Finally, I’ve come to appreciate the Miyazaki influence in Lupin more over the years, and realize that without Monkey Punch, we probably wouldn’t have Studio Ghibli today; those who are curious to see where Miyazaki got some of his original directing starts might want to check out his Lupin episodes, and of those, “Farewell, my Beloved Lupin” is amazing (and keen Miyazaki fans might see a lot of similar designs here to later movies!) and of course the amazing Miyazaki take on Fujiko in “Wings of Death: Albatross”! I’m sure there’s so much more I could talk about or recommend, but I’ll just say that Lupin, in all of his incarnations, is worth it, with something for everyone, from various movies and tv shows to spin-offs like the amazing Woman Called Fujiko Mine, I hope that creators will keep honoring the vision and memory of Monkey Punch and deliver us more amazing Lupin content in the future.

 

 

Joseph: Like many people, my first exposure to Lupin as a character was in Miyazaki's Castle of Cagliostro feature, which I still think is his best movie as a director. That characterization of Lupin, I would go on to learn, is just one of many, and I would soon see just how different his origins were when Tokyopop started publishing Monkey Punch’s original Lupin manga in English. Looking back, it's probably not the best representation overall, but it's still interesting to see how the character has evolved since those rough early days.

 

The next time I caught him in action was back when Part 2 would air on Adult Swim—*checks paper* almost SIXTEEN YEARS ago?—and I've kept up with him and the rest of the gang irregularly over the years. My favorite thing about the franchise is just how flexible it is in general. While the broad strokes of each character may remain along the same lines depending on the jacket du jour, Lupin offers up a distinct canvas on which artists can apply their own unique sensibilities. I especially appreciate stuff like 2012’s The Woman Called Fujiko Mine, which is about as decadently artsy as Lupin gets.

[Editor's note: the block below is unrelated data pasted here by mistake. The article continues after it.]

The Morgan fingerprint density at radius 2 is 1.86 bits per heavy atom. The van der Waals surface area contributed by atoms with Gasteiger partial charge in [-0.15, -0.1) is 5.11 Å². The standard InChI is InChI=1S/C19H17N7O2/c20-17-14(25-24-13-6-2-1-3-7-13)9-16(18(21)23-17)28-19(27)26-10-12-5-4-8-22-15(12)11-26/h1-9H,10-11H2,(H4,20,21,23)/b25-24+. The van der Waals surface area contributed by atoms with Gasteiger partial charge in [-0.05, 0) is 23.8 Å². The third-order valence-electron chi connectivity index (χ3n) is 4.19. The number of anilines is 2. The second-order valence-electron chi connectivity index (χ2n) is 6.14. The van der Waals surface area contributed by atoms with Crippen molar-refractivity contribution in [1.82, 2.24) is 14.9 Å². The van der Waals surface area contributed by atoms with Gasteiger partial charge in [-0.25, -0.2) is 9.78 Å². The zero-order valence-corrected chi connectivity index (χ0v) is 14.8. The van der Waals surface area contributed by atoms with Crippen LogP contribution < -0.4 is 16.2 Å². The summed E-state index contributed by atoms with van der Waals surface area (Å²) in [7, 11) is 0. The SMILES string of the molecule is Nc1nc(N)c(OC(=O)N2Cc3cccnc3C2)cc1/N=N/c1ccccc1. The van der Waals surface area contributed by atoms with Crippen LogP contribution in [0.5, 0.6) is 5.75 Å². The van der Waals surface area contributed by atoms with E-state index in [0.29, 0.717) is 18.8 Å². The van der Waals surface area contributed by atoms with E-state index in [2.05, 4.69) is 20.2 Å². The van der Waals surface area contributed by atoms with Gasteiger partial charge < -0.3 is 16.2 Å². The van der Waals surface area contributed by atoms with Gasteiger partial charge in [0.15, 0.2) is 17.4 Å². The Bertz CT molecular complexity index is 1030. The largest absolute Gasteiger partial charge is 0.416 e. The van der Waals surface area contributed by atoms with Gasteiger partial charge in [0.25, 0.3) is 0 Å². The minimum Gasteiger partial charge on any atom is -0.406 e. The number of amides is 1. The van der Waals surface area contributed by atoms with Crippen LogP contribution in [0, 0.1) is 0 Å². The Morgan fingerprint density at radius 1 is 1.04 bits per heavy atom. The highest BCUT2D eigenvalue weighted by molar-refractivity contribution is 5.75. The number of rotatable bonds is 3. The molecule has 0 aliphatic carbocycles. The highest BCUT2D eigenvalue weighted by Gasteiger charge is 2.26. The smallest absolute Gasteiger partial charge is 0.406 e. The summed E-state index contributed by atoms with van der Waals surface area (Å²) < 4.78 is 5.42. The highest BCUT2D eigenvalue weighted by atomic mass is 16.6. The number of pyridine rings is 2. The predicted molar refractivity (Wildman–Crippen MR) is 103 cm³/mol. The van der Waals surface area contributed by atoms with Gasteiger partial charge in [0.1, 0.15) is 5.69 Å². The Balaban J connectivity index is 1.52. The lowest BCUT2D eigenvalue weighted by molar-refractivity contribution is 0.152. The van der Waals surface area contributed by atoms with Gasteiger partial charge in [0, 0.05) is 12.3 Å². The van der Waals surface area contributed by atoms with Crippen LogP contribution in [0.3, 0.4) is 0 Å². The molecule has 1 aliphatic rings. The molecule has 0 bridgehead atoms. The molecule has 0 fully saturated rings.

Kara: I spent two semesters in my college's anime club my freshman year being generally okay with anime. It was Castle of Cagliostro that got me all the way in. I remember when I finished watching it, I turned to my friend and said, "I'm actually kind of sad there's no more movies with these characters in them." I had no idea how ridiculously wrong I was.

 

I loved earlier specials and series, but what I'm loving now is the flexibility the characters have after 50 years. We had The Woman Called Fujiko Mine, which was downright surreal but ultimately rewarding when the other shoe drops. The new movies have been fantastic as they bring in a largely new cast. And for me, Part 5 was some of the most satisfying anime I've ever watched, Lupin or otherwise. It felt so in the spirit of Kato-sensei's original work, while still creating new riffs on it.

 

For me, anything Lupin is my go-to on a bad day. I know it's going to be funny, I know the "good guys" (whether or not Zenigata sees it that way) will win the day, and I know there's a lot of heart in every single version. It's hard to believe the gang's creator has passed on, but I'm also glad he got to see his work beloved by the world, and that it will continue strong for new fans.

 

Series available on Crunchyroll:

>> Part 1

>> Part 2

>> Part 3

>> Part 4

>> Part 5



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Kara Dennison is a writer, editor, and interviewer with bylines at VRVWe Are Cult, Fanbyte, and many more. She is also the co-founder of Altrix Books and co-creator of the OEL light novel series Owl's Flower. Kara blogs at karadennison.com and tweets @RubyCosmos.